To build an automated email lead nurturing flow, there are dozens of email service providers, from affordable solutions like MailChimp to enterprise-level systems like Marketo. You’ll want to select a system that allows you to segment leads based on key data fields, demographics and behavior.
Build an automated system that is:
- Targeted. Only send messages that are relevant. Don’t send “buy now” messages to a lead that just entered your system ten minutes ago.
- Focused. Keep each email focused around one key topic/value proposition.
- Progressive. Lead potential customers down a logical path of learning. It should feel like a conversation where you are answering their questions and concerns.
Finally, here are a few best practices for email marketing:
- Copy should never be embedded in the header image. This is not a good idea because many email clients (including Gmail) will strip out the image. Design your HTML templates on the assumption that images might not load.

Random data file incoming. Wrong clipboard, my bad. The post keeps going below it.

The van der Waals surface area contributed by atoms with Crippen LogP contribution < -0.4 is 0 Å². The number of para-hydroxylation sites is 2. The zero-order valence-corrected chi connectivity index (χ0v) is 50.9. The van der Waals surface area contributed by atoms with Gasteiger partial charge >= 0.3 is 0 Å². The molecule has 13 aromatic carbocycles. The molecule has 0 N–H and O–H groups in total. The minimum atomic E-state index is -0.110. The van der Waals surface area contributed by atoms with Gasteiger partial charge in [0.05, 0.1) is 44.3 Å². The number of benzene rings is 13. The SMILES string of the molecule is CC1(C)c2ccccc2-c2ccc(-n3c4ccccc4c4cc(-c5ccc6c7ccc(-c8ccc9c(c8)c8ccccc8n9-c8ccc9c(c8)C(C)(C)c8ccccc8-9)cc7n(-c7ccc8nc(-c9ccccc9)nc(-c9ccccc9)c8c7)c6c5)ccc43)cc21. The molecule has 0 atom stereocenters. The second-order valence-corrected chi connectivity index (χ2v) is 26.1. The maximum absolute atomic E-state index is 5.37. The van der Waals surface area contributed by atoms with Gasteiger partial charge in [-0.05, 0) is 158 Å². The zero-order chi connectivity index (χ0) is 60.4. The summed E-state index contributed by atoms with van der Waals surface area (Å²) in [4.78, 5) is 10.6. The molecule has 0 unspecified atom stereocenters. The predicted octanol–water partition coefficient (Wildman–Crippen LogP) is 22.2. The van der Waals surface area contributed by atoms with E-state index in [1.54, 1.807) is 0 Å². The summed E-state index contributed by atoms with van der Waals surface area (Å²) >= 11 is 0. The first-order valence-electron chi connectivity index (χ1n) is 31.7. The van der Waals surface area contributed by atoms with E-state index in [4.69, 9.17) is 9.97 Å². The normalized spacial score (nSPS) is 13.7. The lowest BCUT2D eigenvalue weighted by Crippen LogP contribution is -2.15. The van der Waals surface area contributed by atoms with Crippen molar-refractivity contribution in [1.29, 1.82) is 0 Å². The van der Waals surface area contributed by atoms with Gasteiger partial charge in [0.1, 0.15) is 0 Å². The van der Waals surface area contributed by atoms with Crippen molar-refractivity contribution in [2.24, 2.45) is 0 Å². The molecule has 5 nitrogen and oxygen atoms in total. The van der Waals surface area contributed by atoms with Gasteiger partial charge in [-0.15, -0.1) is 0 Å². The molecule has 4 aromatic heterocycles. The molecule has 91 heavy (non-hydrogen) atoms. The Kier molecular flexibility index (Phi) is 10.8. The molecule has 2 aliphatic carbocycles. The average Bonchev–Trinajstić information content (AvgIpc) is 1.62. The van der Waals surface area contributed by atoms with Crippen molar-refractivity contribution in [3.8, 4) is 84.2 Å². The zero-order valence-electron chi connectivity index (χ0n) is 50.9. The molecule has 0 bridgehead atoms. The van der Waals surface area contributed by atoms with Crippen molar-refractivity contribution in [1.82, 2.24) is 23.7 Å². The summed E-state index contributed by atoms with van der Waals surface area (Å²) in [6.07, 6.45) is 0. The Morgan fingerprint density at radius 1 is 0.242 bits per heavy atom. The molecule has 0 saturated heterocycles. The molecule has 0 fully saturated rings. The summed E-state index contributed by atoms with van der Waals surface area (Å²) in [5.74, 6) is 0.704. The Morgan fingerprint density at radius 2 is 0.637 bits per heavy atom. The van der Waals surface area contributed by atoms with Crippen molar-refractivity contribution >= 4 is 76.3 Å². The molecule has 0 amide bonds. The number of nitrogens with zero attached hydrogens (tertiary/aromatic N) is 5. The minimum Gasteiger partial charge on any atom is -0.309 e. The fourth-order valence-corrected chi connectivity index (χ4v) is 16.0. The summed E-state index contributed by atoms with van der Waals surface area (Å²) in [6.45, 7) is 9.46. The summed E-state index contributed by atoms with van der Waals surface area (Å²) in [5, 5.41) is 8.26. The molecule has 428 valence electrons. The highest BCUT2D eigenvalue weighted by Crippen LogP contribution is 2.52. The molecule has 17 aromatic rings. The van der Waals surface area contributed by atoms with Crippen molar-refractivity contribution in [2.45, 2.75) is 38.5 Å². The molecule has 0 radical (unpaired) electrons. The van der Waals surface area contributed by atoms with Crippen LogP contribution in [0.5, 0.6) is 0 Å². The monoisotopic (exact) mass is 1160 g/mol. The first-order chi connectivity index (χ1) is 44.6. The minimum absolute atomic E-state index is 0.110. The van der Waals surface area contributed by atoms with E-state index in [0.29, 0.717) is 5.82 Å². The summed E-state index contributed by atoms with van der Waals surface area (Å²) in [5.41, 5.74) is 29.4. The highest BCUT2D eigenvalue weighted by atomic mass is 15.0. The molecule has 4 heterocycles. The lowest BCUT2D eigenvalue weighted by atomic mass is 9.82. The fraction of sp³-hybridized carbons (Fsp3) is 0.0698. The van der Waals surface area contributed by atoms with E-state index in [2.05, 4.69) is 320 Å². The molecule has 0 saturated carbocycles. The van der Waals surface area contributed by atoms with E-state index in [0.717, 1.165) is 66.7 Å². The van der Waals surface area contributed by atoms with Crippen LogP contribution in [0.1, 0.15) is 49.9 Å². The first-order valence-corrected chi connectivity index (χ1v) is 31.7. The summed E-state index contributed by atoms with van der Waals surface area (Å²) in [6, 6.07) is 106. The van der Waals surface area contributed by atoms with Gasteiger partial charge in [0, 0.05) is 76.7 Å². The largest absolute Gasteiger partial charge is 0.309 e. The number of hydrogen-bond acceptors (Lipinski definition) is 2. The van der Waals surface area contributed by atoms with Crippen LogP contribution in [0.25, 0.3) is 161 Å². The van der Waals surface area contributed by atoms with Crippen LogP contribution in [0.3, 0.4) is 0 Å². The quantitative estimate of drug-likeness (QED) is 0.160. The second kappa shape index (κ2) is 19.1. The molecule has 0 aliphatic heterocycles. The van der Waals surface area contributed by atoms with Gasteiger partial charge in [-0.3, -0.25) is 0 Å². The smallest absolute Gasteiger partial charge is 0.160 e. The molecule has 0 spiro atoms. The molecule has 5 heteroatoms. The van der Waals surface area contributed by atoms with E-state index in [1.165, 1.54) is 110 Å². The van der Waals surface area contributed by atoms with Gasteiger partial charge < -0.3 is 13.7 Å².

- Assume no one will read your body copy. The heading, subhead, image and call-to-action button should all appear above the fold and be able to communicate what you want the reader to do without ever reading your body copy.
- Keep it short and sweet. Keep body copy to three to five sentences and don’t waste people’s time by telling them their time is valuable.
- Write the way you would talk. Unless you’re writing for a law firm or a bank, lose the “don’t hesitate to…” and “thank you for your consideration…” language.
In the past year, Startup Institute has implemented a robust lead nurturing program that has doubled our conversion rates from MQL to a started application. The message of the best performing email is: “Let’s build a career you love. Get the training, network, and mentorship you need to achieve your goals.”
4. Build Your Model Then Test, Integrate, Measure, Repeat
Your metrics model and acquisition channels will require constant testing and iteration. Don’t get frustrated when your first attempt fails. Failure is a huge part of marketing and it’s a necessary part of learning what works for your specific business.
Being in command of your data and learning growth hacking strategies (which we covered in more detail in this blog post) will empower you to make bold decisions that will drive serious growth for your organization.